Dr. Patricia Pietrantonio, associate professor of entomology with the Texas Agricultural Experiment Station, is leading a team of researchers studying the hormone-controlled mechanism by which mosquitoes excrete waste.
"This research has far-reaching implications for the discovery of new alternatives for insect control," Pietrantonio said.
Presently, a human vaccine for yellow fever exists, but none for dengue.
The researchers are hoping the studies will reveal how the female mosquito's system produces a diuretic response during and after a blood meal. Aedes aegypti feed during the daytime and need a blood meal to reproduce. The blood meal triggers vitellogenesis (formation of the yolk of an egg) and oogenesis (egg formation).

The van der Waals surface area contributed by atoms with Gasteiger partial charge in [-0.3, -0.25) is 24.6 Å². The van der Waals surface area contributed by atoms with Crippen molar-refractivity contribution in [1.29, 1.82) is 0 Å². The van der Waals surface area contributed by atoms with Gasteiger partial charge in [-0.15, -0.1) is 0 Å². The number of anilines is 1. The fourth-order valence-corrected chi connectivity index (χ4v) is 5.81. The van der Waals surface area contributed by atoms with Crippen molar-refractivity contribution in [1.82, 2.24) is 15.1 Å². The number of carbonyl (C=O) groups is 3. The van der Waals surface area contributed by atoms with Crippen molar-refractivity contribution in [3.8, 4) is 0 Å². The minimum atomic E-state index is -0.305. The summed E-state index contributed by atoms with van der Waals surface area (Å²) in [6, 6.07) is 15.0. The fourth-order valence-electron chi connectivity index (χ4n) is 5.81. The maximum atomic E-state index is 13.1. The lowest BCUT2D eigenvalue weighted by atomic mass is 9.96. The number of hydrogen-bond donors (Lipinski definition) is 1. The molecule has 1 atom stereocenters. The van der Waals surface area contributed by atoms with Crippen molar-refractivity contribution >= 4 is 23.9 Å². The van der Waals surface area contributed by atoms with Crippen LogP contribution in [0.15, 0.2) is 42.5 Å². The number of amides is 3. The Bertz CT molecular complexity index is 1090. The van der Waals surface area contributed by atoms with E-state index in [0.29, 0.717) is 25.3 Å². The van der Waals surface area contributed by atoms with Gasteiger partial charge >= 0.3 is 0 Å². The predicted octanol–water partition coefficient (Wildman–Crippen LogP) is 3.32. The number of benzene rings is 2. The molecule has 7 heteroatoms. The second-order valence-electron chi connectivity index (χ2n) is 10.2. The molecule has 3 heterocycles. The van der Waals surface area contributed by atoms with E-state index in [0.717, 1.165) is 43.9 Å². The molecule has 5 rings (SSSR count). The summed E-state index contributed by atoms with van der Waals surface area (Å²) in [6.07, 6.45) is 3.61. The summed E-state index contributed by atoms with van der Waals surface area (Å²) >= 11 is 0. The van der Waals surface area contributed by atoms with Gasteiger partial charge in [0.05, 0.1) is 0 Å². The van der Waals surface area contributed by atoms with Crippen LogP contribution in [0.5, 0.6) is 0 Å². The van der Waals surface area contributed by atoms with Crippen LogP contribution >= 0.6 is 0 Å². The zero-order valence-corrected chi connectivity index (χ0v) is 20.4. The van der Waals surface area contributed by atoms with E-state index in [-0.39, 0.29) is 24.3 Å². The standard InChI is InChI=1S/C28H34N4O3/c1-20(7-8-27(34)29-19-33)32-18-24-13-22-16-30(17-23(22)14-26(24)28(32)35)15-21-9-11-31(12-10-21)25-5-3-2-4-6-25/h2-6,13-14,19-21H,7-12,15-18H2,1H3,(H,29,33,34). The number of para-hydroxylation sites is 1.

"They feed on humans and animals, and if the blood meal is successful, then reproduction begins," Pietrantonio said. "They can lay eggs for one to two days, and then they can feed again. The reproductive potential of the female is quite significant."
As mosquitoes feed, they begin excreting a clear liquid very quickly.
"Diuresis, or the production of urine, is very fast. If they are still engorged, they fly very poorly and susceptible to being slapped by a human or eaten by a predator," she explained.
"We want to know how the mosquito gets rid of all this water so fast. It is very complex process."
To do so, researchers are cloning mosquito genes and studying cell receptors, the proteins in the cell membranes involved in the transfer of information from one area of the cell to another. The process is regulated by hormones.
Hormones are released
Contact: Dr. Patricia Pietrantonio
Texas A&M University - Agricultural Communications